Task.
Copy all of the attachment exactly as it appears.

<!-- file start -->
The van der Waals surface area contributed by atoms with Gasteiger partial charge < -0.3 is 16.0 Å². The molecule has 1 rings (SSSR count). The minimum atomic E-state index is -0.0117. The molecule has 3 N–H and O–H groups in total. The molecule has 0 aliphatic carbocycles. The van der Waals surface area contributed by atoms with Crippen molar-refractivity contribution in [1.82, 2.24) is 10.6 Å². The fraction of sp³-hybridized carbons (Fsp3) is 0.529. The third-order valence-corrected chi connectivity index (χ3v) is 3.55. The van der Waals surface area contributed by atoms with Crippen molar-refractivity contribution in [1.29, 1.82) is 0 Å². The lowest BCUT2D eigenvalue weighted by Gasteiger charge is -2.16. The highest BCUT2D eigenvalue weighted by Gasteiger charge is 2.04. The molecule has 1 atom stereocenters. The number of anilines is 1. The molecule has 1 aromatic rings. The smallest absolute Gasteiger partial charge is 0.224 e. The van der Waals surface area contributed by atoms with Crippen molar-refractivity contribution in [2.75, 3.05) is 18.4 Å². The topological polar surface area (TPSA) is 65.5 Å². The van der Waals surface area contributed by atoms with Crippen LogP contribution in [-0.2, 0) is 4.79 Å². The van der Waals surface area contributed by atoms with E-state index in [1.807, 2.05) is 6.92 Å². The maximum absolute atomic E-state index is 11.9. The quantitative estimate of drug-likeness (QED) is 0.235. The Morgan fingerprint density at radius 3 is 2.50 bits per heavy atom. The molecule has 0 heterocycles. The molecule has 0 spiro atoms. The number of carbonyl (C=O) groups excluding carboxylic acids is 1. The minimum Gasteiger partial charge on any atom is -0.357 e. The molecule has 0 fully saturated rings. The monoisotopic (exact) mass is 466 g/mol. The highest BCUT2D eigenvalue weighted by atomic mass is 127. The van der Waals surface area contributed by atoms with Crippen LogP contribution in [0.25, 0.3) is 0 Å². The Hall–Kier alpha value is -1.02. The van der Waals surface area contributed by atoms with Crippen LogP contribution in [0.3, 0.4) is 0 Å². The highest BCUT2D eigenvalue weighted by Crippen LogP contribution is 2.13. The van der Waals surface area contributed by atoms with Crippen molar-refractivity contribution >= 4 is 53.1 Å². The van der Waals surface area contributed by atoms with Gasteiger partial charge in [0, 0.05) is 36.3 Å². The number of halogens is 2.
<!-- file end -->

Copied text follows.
The van der Waals surface area contributed by atoms with Gasteiger partial charge < -0.3 is 16.0 Å². The molecule has 1 rings (SSSR count). The minimum atomic E-state index is -0.0117. The molecule has 3 N–H and O–H groups in total. The molecule has 0 aliphatic carbocycles. The van der Waals surface area contributed by atoms with Crippen molar-refractivity contribution in [1.82, 2.24) is 10.6 Å². The fraction of sp³-hybridized carbons (Fsp3) is 0.529. The third-order valence-corrected chi connectivity index (χ3v) is 3.55. The van der Waals surface area contributed by atoms with Crippen molar-refractivity contribution in [1.29, 1.82) is 0 Å². The lowest BCUT2D eigenvalue weighted by Gasteiger charge is -2.16. The highest BCUT2D eigenvalue weighted by Gasteiger charge is 2.04. The molecule has 1 atom stereocenters. The number of anilines is 1. The molecule has 1 aromatic rings. The smallest absolute Gasteiger partial charge is 0.224 e. The van der Waals surface area contributed by atoms with Crippen molar-refractivity contribution in [2.75, 3.05) is 18.4 Å². The topological polar surface area (TPSA) is 65.5 Å². The van der Waals surface area contributed by atoms with Crippen LogP contribution in [-0.2, 0) is 4.79 Å². The van der Waals surface area contributed by atoms with E-state index in [1.807, 2.05) is 6.92 Å². The maximum absolute atomic E-state index is 11.9. The quantitative estimate of drug-likeness (QED) is 0.235. The Morgan fingerprint density at radius 3 is 2.50 bits per heavy atom. The molecule has 0 heterocycles. The molecule has 0 spiro atoms. The number of carbonyl (C=O) groups excluding carboxylic acids is 1. The minimum Gasteiger partial charge on any atom is -0.357 e. The molecule has 0 fully saturated rings. The monoisotopic (exact) mass is 466 g/mol. The highest BCUT2D eigenvalue weighted by atomic mass is 127. The van der Waals surface area contributed by atoms with Crippen LogP contribution in [0.25, 0.3) is 0 Å². The Hall–Kier alpha value is -1.02. The van der Waals surface area contributed by atoms with Crippen LogP contribution in [0.3, 0.4) is 0 Å². The highest BCUT2D eigenvalue weighted by Crippen LogP contribution is 2.13. The van der Waals surface area contributed by atoms with Crippen molar-refractivity contribution >= 4 is 53.1 Å². The van der Waals surface area contributed by atoms with Gasteiger partial charge in [0, 0.05) is 36.3 Å². The number of halogens is 2.